DSE212 Week 1, Book 1, Introduction

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  1. What is the cycle of enquiry?
    A summary of how theories are developed
  2. What are the four categories in the cycle of enquiry?
    • Questions
    • Claims
    • Evidence/Data
    • Evaluation
  3. Where do psychologists start their research from?
    • Ordinary knowledge
    • Existing body of evidence (literature)
    • Evidence based-research of colleagues and co-workers
  4. Who are the four founders of psychology?
    • Charles Darwin
    • Wilhelm Wundt
    • William James
    • Sigmund Freud
  5. Who was Charles Darwin?
    • 1809-82
    • Biologist
    • Conducted first scientific infant-observation study on his son
    • Developed theory of evolution through painstaking information collection and recording
  6. Who was Wilhelm Wundt?
    • 1832-1920
    • Widely considered to have been the founder of psychology as a formal discipline when he opened first psych lab (1879), Germany.
    • Advocated range of methodological approaches, including scientific experimentation, introspection, ethnography
  7. Who was William James?
    • 1842-1910
    • American Professor
    • Trained in philosophy, medicine and physiology
    • Author of influential ‘Principles of Psychology’, 1890.
    • Advocated a multi-method approach, including introspection and observation
  8. Who was Sigmund Freud?
    • 1856-1939
    • First psychoanalyst
    • Medical doctor and research physiologist
    • Opened psychology consulting room in Vienna, 1886
    • Pioneered psychoanalysis, listening closely to a person’s personal account, asking insightful questions and taking care to observe language use and unconscious phenomena
    • What is psychology?
    • Evidence-based and the result of systematic research
  9. What different kinds of data are there in psychology?
    • Behaviour
    • Inner experiences
    • Material data
    • Symbolic data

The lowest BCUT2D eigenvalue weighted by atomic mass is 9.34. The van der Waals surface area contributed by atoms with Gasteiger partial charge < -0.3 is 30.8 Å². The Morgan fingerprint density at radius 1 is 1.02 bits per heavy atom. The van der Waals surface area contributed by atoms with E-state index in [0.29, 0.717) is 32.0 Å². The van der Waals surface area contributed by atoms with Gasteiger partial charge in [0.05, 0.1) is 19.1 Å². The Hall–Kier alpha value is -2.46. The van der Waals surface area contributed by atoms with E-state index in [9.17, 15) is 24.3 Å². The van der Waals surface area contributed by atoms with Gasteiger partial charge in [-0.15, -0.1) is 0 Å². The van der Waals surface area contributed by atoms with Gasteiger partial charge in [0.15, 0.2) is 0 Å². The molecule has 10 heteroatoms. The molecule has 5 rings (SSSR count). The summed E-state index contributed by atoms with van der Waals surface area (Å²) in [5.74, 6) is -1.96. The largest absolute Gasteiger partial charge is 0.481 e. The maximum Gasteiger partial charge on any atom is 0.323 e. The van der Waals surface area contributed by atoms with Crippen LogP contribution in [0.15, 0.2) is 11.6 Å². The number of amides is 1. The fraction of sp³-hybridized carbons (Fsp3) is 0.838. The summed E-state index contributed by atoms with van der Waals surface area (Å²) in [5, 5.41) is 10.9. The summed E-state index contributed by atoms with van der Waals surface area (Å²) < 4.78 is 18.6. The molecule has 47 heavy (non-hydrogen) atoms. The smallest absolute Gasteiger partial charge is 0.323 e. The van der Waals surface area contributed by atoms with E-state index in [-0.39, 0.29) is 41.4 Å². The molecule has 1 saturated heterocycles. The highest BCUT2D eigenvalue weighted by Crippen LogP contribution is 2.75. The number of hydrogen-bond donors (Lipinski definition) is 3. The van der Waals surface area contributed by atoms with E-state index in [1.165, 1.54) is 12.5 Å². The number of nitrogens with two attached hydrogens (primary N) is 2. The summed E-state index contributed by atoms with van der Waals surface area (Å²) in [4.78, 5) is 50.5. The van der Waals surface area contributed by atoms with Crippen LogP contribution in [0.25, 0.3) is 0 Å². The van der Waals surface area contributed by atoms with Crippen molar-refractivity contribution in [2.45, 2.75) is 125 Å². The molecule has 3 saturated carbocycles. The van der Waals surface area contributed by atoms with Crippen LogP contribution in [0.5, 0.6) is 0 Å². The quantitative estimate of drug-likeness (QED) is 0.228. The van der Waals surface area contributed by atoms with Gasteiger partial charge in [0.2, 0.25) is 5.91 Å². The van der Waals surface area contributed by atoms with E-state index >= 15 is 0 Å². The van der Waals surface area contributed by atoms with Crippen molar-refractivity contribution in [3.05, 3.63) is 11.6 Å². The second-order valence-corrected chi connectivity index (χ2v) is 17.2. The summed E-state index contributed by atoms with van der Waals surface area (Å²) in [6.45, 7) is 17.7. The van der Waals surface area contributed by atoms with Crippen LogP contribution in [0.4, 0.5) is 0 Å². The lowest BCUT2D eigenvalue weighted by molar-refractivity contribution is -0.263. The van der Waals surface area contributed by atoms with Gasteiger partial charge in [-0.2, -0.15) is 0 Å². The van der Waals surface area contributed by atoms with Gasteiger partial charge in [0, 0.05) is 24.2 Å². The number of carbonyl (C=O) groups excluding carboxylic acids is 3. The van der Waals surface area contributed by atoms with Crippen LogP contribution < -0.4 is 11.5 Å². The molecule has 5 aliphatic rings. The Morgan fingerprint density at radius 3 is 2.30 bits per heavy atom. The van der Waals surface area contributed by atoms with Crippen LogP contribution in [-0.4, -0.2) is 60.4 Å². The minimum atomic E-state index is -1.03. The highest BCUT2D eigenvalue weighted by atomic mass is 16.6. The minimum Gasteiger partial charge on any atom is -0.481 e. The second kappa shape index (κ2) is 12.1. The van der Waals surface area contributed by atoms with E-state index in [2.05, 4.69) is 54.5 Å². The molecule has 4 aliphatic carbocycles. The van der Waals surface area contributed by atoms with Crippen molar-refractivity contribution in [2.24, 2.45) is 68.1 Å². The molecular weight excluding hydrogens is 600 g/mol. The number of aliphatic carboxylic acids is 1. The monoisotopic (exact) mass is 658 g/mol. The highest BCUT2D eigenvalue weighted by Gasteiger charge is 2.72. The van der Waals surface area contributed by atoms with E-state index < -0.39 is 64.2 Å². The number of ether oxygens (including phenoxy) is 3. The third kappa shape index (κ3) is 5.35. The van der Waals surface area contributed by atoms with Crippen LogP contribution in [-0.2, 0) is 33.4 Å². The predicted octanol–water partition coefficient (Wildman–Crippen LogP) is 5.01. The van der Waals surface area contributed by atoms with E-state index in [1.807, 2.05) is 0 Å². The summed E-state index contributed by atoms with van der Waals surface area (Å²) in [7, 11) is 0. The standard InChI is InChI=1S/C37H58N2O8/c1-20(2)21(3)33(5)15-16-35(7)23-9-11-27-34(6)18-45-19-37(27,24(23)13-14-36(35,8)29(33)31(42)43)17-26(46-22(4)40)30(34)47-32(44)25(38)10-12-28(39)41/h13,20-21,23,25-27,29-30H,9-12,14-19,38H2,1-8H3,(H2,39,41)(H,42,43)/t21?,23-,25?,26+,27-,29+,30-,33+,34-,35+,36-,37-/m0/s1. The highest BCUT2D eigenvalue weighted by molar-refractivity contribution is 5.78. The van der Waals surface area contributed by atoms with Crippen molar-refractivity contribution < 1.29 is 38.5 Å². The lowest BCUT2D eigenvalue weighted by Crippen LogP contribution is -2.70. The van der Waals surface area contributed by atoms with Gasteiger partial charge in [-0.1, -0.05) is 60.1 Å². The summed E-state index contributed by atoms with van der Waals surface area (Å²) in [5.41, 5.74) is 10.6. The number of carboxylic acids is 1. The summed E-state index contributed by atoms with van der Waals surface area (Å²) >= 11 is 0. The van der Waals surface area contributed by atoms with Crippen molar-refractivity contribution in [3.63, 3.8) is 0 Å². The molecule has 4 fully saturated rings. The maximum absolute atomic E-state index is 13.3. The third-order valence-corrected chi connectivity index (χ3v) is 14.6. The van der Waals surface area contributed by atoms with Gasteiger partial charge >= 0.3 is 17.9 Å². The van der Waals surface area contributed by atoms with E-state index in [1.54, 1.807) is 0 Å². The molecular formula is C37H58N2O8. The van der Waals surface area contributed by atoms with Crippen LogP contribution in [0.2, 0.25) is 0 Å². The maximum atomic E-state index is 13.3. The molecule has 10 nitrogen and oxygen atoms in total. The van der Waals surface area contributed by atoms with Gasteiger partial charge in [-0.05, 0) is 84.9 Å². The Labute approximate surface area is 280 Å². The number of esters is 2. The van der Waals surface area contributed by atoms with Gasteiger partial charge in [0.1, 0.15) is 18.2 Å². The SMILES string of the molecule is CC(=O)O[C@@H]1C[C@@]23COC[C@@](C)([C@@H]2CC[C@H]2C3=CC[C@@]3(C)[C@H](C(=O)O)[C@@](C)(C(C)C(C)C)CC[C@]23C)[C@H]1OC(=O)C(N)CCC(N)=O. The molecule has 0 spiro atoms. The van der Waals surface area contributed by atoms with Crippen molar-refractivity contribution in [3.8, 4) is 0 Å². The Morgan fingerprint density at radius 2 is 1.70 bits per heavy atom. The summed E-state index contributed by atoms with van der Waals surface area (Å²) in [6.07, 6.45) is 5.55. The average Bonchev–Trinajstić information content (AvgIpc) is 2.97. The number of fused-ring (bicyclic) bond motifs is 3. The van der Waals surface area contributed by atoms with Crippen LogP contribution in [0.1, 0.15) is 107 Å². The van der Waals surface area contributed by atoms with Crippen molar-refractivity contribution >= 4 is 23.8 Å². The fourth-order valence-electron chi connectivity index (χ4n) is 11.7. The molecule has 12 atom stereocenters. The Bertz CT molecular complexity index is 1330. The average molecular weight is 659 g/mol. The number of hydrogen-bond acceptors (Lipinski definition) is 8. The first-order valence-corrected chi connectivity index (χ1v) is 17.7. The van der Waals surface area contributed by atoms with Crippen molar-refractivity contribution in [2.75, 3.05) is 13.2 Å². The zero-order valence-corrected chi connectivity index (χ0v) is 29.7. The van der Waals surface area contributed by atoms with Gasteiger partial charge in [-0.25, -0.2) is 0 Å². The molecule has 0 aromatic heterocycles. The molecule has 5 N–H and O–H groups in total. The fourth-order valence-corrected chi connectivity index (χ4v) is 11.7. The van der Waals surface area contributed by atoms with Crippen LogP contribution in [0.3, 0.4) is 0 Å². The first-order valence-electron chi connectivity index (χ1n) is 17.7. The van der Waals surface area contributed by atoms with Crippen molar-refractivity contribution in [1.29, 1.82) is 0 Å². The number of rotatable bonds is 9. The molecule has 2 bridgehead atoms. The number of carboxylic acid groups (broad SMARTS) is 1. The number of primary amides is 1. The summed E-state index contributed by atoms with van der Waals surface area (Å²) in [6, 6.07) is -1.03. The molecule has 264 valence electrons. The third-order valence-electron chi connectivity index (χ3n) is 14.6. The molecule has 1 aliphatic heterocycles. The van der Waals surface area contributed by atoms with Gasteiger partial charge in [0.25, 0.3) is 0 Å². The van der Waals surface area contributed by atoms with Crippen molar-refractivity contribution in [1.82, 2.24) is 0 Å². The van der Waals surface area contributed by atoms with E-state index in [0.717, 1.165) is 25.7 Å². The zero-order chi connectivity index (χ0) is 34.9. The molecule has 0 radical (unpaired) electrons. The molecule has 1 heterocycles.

10. What are behaviour data?
    • Observable behaviour.
    • For many decades the dominant evidence.
    • Can be either quantitative or qualitative research
  11. What are inner experiences data?
    • Experiences that can’t be externally observed.
    • Only accessible to others via verbal or written reports or as inferred from behaviours such as non-verbal communication.
    • Relies on people’s ability to convey what they are experiencing
    • Can be problematic to observe and measure (very subjective)
  12. What are material data?
    More direct evidence form bodies or brains. Enables links to be made with behaviours and mental processes.
  13. What are symbolic data?
    • The symbolic creations of minds i.e. authored texts, art, the way someone uses language.
    • Original data is product of a mind but once created can be studied and analysed separately.
    • Analysed from outsider viewpoint, although it attempts to take insider viewpoint seriously without privileging it.
  14. What is the code of ethics?
    BPS (British Psychological Society) Code of Human Research Ethics
  15. What four principles are the code of ethics based on?
    • Respect
    • Competence
    • Responsibility
    • Integrity
  16. What case studies can be used to illustrate ethical issues?
    • Henry Murray, Harvard, interrogation research
    • Philip Zimbardo, Stanford, prison experiment
    • Stanley Milgram, Yale, electric shock experiment
  17. What is a summary of the Murray Harvard interrogation research?
    • Henry Murray, personality theorist, Harvard
    • 1959– 1962
    • Testing responses to stressful interpersonal confrontations
    • Undergrad volunteers placed in brightly lit rooms, and debated with a peer (actually a more advanced opponent who belittled them)
    • Participants were still affected by research 25 years later.
    • Theodore Kaczynski (Unabomber) went on to send parcel bombs to scientists, academics etc, expressing resentment against scientists for trying to control behaviour.
  18. What is a summary of the Zimbardo Stanford prison experiment research?
    • Philip Zimbardo, US psychologist, Stanford Uni
    • Research funded by US navy
    • 1970s